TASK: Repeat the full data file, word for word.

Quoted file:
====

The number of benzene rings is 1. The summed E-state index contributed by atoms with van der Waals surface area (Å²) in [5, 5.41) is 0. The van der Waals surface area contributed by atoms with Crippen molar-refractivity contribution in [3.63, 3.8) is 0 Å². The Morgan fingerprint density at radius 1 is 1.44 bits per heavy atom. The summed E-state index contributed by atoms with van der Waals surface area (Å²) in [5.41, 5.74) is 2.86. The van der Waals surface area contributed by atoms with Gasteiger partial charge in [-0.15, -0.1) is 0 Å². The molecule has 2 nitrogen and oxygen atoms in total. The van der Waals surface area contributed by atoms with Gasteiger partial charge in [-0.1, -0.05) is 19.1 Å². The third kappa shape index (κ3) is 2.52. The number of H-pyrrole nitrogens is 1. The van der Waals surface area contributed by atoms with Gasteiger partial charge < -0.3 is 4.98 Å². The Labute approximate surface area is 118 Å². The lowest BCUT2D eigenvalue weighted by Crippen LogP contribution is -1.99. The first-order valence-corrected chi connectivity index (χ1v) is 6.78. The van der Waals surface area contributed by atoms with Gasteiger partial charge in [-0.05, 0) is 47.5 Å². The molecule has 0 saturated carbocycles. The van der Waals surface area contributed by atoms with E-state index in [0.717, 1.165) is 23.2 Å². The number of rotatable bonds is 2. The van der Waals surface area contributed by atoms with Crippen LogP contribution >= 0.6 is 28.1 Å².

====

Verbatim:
The number of benzene rings is 1. The summed E-state index contributed by atoms with van der Waals surface area (Å²) in [5, 5.41) is 0. The van der Waals surface area contributed by atoms with Crippen molar-refractivity contribution in [3.63, 3.8) is 0 Å². The Morgan fingerprint density at radius 1 is 1.44 bits per heavy atom. The summed E-state index contributed by atoms with van der Waals surface area (Å²) in [5.41, 5.74) is 2.86. The van der Waals surface area contributed by atoms with Gasteiger partial charge in [-0.15, -0.1) is 0 Å². The molecule has 2 nitrogen and oxygen atoms in total. The van der Waals surface area contributed by atoms with Gasteiger partial charge in [-0.1, -0.05) is 19.1 Å². The third kappa shape index (κ3) is 2.52. The number of H-pyrrole nitrogens is 1. The van der Waals surface area contributed by atoms with Gasteiger partial charge < -0.3 is 4.98 Å². The Labute approximate surface area is 118 Å². The lowest BCUT2D eigenvalue weighted by Crippen LogP contribution is -1.99. The first-order valence-corrected chi connectivity index (χ1v) is 6.78. The van der Waals surface area contributed by atoms with Gasteiger partial charge in [-0.05, 0) is 47.5 Å². The molecule has 0 saturated carbocycles. The van der Waals surface area contributed by atoms with E-state index in [0.717, 1.165) is 23.2 Å². The number of rotatable bonds is 2. The van der Waals surface area contributed by atoms with Crippen LogP contribution >= 0.6 is 28.1 Å².